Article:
Ethics 3

Ethics 3
The Ethics of Psychoanalysis
Jacques Lacan
雅克 拉康

Outline of the seminar


A certain philosophy – it immediately preceded the one which is the nearest
relative to the Freuthan enterprise, the one which was transmitted to us
in the nineteenth century – a certain eighteenth-century philosophy assumed
as its task what might be called the naturalist liberation of desire. One might
characterize this thought, this particularly practical thought, as that of the
man of pleasure. Now the naturalist liberation of desire has failed. The more
the theory, the more the work of social criticism, the more the sieve of that
experience, which tended to limit obligation to certain precise functions in
the social order, have raised in us the hope of relativizing the imperative, the
contrary, or, in a word, conflictual character of moral experience, the more
we have, in fact, witnessed a growth in the incidence of genuine pathologies.


The naturalist liberation of desire has failed historically. We do not find ourselves
in the presence of a man less weighed down with laws and duties than
before the great critical experience of so-called libertine thought.


If we find ourselves led to consider even in retrospect the experience of
that man of pleasure – through reflection on what psychoanalysis has contributed
to the knowledge and the circumstances of perverse experience – we
will soon see that in truth everything in this moral theory was to destine it to


In effect, although the experience of the man of pleasure presents itself
with an ideal of naturalist liberation, one has only to read the major authors
-I mean those who in expressing themselves on the subject have adopted the
boldest approaches to libertinage, and even to eroticism itself- to realize that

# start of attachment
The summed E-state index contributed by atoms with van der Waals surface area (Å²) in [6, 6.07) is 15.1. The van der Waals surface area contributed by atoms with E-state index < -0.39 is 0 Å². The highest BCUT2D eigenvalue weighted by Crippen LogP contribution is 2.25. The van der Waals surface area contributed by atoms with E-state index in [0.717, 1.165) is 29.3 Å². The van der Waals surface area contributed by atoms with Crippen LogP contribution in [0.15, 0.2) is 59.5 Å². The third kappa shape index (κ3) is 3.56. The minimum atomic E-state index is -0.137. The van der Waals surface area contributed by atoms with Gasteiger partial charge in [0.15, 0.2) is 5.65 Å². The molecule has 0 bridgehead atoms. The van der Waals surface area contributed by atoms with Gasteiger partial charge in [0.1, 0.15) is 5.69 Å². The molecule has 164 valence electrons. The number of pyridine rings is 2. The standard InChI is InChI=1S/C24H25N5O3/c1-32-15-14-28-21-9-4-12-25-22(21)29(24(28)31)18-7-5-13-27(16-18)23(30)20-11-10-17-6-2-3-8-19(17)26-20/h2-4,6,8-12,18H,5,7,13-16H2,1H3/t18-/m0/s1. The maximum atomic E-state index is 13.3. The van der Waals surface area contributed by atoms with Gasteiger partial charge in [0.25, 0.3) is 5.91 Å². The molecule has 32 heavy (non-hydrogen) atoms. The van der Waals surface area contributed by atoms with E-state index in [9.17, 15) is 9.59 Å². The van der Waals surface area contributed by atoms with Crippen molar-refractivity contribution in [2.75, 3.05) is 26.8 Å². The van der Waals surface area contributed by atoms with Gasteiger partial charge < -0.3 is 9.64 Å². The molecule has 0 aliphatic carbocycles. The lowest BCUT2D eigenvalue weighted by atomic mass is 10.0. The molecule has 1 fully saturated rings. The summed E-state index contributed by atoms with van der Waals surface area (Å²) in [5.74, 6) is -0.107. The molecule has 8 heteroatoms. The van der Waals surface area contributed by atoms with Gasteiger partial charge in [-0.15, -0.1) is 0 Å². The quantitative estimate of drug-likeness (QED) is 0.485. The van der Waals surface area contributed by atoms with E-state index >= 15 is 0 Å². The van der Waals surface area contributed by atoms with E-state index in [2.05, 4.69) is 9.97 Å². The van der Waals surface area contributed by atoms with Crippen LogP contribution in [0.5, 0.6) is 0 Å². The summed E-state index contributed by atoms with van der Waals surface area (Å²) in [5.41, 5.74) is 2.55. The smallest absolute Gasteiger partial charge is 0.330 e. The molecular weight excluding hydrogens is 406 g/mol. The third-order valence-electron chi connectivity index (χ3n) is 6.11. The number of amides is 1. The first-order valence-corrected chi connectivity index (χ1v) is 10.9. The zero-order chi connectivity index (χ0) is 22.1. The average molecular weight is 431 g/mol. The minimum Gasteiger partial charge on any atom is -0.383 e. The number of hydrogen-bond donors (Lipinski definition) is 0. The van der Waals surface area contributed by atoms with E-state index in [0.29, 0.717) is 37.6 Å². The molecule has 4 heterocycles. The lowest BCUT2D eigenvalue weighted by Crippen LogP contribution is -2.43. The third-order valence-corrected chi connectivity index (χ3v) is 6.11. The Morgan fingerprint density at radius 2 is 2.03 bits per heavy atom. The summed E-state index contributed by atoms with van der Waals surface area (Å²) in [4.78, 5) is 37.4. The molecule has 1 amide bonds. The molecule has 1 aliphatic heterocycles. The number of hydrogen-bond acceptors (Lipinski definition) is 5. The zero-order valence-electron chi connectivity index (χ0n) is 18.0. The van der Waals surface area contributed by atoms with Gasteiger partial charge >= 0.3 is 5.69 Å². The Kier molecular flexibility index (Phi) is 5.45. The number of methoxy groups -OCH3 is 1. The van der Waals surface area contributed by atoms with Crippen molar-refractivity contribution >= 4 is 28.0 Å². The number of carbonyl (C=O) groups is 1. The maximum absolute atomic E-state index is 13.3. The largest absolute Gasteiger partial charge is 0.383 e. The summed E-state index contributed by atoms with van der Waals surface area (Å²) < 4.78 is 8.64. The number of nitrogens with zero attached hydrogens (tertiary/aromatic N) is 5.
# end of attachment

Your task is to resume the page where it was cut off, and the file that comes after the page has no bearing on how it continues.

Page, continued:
this experience contains a note of defiance, a kind of trial by ordeal in relation
to that which remains the terminal point of this argument, an undoubtedly
diminished but nevertheless fixed term. And that is nothing less than the
divine term.


As the creator of nature, God is summoned to account for the extreme
anomalies whose existence the Marquis de Sade, Mirabeau, and Diderot,
among others, have drawn our attention to. This challenge, this summoning,
this trial by ordeal ought not to allow any other way out than the one that
was, in effect, realized historically. He who submits himself to the ordeal
finds at the end its premises, namely, the Other to whom this ordeal is
addressed, in the last analysis its Judge. That is precisely what gives its special
tone to this literature, which presents us with the dimension of the erotic
in a way that has never been achieved since, never equaled. In the course of
our investigation, we definitely must submit to our judgment that which in
analysis has retained an affinity with, a relationship to, and a common root
with, such an experience.


Here we are touching on a perspective that has been little explored in analysis.
It seems that from the moment of those first soundings, from the sudden
flash of light that the Freuthan experience cast on the paradoxical origins of
desire, on the polymorphously perverse character of its infantile forms, a